We've already learned that in-flight Wi-Fi will be getting a whole lot better next year, but what wasn't clear was just how we're going to be seeing such a big leap in performance. Now Boeing has revealed that 20,000 pounds of potatoes played a key role.
It turns out that an airplane cabin is an incredibly complex area for Wi-Fi signal penetration, with everything from metal seat frames, luggage, food carts and even people just waiting to block Wi-Fi signals from connecting your laptop or tablet. So while in one seat you may get a terrific signal, the guy next to you could be in a dead zone.
Before Boeing could figure out how to distribute the signal more evenly, it needed a way to map the signal strength around an airplane cabin very accurately. Human bodies play a major role in blocking the signal, but where could Boeing get a couple of hundred people who would voluntarily sit still for weeks as it performed its tests?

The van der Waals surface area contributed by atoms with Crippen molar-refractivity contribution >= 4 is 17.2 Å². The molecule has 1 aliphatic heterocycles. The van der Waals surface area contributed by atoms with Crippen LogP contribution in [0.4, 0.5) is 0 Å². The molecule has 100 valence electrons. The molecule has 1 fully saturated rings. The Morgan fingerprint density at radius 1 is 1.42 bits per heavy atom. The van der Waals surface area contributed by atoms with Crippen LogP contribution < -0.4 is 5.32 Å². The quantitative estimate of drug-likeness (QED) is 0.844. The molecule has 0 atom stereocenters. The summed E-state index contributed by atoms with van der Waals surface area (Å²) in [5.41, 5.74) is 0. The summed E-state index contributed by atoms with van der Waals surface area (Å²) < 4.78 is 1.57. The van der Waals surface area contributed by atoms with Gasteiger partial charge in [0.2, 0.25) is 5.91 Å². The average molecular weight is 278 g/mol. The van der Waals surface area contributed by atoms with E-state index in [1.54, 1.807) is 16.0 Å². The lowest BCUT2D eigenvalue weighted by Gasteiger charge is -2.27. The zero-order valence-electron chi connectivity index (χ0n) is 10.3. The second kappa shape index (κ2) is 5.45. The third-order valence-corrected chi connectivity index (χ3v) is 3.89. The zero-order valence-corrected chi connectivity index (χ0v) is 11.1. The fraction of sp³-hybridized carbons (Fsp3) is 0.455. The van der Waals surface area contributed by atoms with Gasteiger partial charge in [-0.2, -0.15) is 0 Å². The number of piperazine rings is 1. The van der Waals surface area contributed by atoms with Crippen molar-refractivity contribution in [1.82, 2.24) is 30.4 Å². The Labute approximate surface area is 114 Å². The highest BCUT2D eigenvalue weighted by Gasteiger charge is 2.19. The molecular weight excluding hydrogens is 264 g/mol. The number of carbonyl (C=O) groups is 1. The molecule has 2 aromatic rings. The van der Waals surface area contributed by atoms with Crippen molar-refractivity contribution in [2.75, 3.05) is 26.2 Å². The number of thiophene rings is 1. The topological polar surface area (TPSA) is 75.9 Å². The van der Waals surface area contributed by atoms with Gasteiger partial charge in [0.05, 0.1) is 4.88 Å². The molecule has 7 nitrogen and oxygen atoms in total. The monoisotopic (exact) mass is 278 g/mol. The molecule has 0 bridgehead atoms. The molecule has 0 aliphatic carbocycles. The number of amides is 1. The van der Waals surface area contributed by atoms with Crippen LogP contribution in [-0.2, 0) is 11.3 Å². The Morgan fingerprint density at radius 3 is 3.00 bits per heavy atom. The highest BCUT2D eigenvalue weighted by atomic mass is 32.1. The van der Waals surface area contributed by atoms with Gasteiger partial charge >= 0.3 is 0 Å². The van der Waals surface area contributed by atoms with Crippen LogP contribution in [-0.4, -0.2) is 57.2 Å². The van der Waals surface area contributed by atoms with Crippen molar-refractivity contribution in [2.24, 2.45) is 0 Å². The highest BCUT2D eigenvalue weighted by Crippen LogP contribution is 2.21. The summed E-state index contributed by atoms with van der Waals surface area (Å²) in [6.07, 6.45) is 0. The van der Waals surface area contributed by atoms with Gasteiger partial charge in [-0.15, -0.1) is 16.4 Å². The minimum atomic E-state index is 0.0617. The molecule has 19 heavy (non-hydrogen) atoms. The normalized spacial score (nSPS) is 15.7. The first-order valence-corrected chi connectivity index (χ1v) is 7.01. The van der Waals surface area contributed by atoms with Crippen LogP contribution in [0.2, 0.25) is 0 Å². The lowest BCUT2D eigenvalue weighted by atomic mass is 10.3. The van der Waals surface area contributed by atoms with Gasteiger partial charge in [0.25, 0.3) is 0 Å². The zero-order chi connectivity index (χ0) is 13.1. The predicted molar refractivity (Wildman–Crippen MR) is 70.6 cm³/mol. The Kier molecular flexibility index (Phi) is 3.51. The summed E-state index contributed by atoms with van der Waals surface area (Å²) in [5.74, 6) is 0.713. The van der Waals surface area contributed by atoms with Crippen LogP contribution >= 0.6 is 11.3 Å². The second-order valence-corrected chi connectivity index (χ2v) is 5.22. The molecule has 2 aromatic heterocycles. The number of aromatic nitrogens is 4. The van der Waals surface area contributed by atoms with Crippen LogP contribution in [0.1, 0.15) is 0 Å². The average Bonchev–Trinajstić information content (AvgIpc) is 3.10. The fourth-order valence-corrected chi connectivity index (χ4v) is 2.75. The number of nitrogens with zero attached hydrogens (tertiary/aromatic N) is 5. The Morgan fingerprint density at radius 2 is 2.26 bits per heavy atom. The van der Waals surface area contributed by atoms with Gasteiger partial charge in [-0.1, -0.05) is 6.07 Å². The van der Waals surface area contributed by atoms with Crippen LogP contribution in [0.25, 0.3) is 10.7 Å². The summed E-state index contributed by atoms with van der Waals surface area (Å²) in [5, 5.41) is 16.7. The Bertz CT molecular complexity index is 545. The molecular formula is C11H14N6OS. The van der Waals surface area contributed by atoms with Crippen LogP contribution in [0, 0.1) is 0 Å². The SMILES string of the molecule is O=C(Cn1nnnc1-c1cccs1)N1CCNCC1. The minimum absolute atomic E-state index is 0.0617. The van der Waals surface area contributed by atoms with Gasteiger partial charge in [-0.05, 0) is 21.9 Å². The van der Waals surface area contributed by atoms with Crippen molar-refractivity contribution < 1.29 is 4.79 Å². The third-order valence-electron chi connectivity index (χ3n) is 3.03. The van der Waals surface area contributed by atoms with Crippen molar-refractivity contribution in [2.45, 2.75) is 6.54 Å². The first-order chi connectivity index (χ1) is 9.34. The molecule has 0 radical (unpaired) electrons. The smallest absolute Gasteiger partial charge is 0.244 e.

The answer was to use potatoes, which apparently have similar signal absorbing properties to humans. The giant sacks of spuds could be moved around as needed, filling some seats while leaving others empty. And of course Boeing named the program SPUDS, for Synthetic Personnel Using Dielectric Substitution. Thanks to SPUDS, better Wi-Fi will be coming to a flight near you early next year, along with an in-flight snack of potato chips. Lots of potato chips.
Check out the video to learn more about SPUDS.